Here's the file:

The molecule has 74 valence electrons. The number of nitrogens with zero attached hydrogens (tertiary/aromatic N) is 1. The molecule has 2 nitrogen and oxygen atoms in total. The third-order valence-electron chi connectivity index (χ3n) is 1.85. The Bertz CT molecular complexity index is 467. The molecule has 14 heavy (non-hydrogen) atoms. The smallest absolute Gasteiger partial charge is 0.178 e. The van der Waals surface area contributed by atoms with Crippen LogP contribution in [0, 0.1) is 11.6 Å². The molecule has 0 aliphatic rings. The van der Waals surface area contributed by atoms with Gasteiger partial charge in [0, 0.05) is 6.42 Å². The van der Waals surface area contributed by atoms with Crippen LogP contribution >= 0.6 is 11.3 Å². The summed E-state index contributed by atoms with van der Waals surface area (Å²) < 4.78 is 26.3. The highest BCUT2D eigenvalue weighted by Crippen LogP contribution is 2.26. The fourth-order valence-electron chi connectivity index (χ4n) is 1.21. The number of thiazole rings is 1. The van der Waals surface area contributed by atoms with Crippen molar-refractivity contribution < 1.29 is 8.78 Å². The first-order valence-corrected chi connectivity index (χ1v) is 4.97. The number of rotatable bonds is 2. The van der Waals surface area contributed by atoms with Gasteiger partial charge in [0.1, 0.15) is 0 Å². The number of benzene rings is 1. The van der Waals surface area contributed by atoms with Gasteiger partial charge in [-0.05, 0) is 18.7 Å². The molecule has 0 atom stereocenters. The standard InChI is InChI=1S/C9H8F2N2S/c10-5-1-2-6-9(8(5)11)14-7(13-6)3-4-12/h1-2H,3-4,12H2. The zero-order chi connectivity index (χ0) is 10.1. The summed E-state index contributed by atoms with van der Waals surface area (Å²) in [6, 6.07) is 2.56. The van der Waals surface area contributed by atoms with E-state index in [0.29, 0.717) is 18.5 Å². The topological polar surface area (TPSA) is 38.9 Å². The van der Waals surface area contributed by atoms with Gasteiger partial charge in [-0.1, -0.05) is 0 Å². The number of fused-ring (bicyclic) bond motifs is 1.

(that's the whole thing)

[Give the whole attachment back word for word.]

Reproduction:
The molecule has 74 valence electrons. The number of nitrogens with zero attached hydrogens (tertiary/aromatic N) is 1. The molecule has 2 nitrogen and oxygen atoms in total. The third-order valence-electron chi connectivity index (χ3n) is 1.85. The Bertz CT molecular complexity index is 467. The molecule has 14 heavy (non-hydrogen) atoms. The smallest absolute Gasteiger partial charge is 0.178 e. The van der Waals surface area contributed by atoms with Crippen LogP contribution in [0, 0.1) is 11.6 Å². The molecule has 0 aliphatic rings. The van der Waals surface area contributed by atoms with Gasteiger partial charge in [0, 0.05) is 6.42 Å². The van der Waals surface area contributed by atoms with Crippen LogP contribution >= 0.6 is 11.3 Å². The summed E-state index contributed by atoms with van der Waals surface area (Å²) < 4.78 is 26.3. The highest BCUT2D eigenvalue weighted by Crippen LogP contribution is 2.26. The fourth-order valence-electron chi connectivity index (χ4n) is 1.21. The number of thiazole rings is 1. The van der Waals surface area contributed by atoms with Crippen molar-refractivity contribution < 1.29 is 8.78 Å². The first-order valence-corrected chi connectivity index (χ1v) is 4.97. The number of rotatable bonds is 2. The van der Waals surface area contributed by atoms with Gasteiger partial charge in [0.1, 0.15) is 0 Å². The number of benzene rings is 1. The van der Waals surface area contributed by atoms with Gasteiger partial charge in [-0.05, 0) is 18.7 Å². The molecule has 0 atom stereocenters. The standard InChI is InChI=1S/C9H8F2N2S/c10-5-1-2-6-9(8(5)11)14-7(13-6)3-4-12/h1-2H,3-4,12H2. The zero-order chi connectivity index (χ0) is 10.1. The summed E-state index contributed by atoms with van der Waals surface area (Å²) in [6, 6.07) is 2.56. The van der Waals surface area contributed by atoms with E-state index in [0.29, 0.717) is 18.5 Å². The topological polar surface area (TPSA) is 38.9 Å². The van der Waals surface area contributed by atoms with Gasteiger partial charge in [-0.1, -0.05) is 0 Å². The number of fused-ring (bicyclic) bond motifs is 1.